Sobal and Stunkard's review of the literature on the relationship between socioeconomic status (SES) and obesity published in 1989 (1) has been cited in over 500 publications to date (2). Their review included 144 studies published before 1989 with data on cross-sectional associations between SES and obesity in women, men, and children from developed and developing countries. In women from developed countries, SES was inversely associated with obesity prevalence (i.e., higher SES groups had lower rates of obesity) in 85% of studies, not associated in 13%, and positively associated in one study (2%). In men from developed countries, SES was inversely associated with obesity in 51% of studies, not associated in 17%, positively associated in 30%, and in one study (2%) the association was U-shaped. For girls and boys respectively, SES was inversely associated with obesity in 40 and 32% of studies, not associated in 35 and 41%, and positively associated in 25 and 26% of studies. In contrast, in studies from developing countries, the majority of associations were positive across all age/gender groups, with no inverse associations.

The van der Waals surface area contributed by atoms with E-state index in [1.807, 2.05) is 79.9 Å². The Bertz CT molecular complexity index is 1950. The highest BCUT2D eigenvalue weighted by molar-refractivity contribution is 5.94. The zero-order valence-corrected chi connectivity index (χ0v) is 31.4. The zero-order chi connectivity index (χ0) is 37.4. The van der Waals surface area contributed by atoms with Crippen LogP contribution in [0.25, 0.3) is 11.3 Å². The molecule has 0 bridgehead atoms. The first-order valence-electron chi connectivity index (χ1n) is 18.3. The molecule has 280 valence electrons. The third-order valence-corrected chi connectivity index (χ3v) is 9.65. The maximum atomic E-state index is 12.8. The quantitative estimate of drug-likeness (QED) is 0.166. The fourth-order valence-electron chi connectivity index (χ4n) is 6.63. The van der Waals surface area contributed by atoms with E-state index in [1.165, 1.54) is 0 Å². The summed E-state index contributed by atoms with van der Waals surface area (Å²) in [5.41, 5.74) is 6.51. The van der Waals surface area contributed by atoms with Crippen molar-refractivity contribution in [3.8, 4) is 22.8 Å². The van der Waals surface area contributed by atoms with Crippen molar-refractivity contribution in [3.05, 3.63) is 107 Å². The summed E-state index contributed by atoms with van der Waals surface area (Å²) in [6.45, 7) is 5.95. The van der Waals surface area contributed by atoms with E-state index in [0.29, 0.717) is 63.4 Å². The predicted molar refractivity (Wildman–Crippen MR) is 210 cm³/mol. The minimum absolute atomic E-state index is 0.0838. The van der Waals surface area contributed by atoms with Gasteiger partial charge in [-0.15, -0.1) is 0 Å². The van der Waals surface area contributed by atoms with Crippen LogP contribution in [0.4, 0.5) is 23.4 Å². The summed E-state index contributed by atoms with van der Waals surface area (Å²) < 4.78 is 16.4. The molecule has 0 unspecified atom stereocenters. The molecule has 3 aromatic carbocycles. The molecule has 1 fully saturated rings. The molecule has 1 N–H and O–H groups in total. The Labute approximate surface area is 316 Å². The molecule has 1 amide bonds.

Three reviews of the literature on SES and weight status in adults have extended Sobal and Stunkard's work (1). Two focused on the association between SES and weight change in longitudinal studies (3,4). The first concluded that low SES in early life was not associated with adiposity in childhood, but was associated with higher adiposity in adulthood (3). The second concluded that weight gain was associated with a lower occupational status in non-black adults (4). A third review updated the evidence on cross-sectional associations between SES and obesity since 1989 in adults from developing countries (5). The proportion of positive SES-obesity associations had decreased to 14 and 50%, respectively in studies of women and men from developing countries, with inverse associations appearing for the first time and featuring in 71% of the studies involving women (5).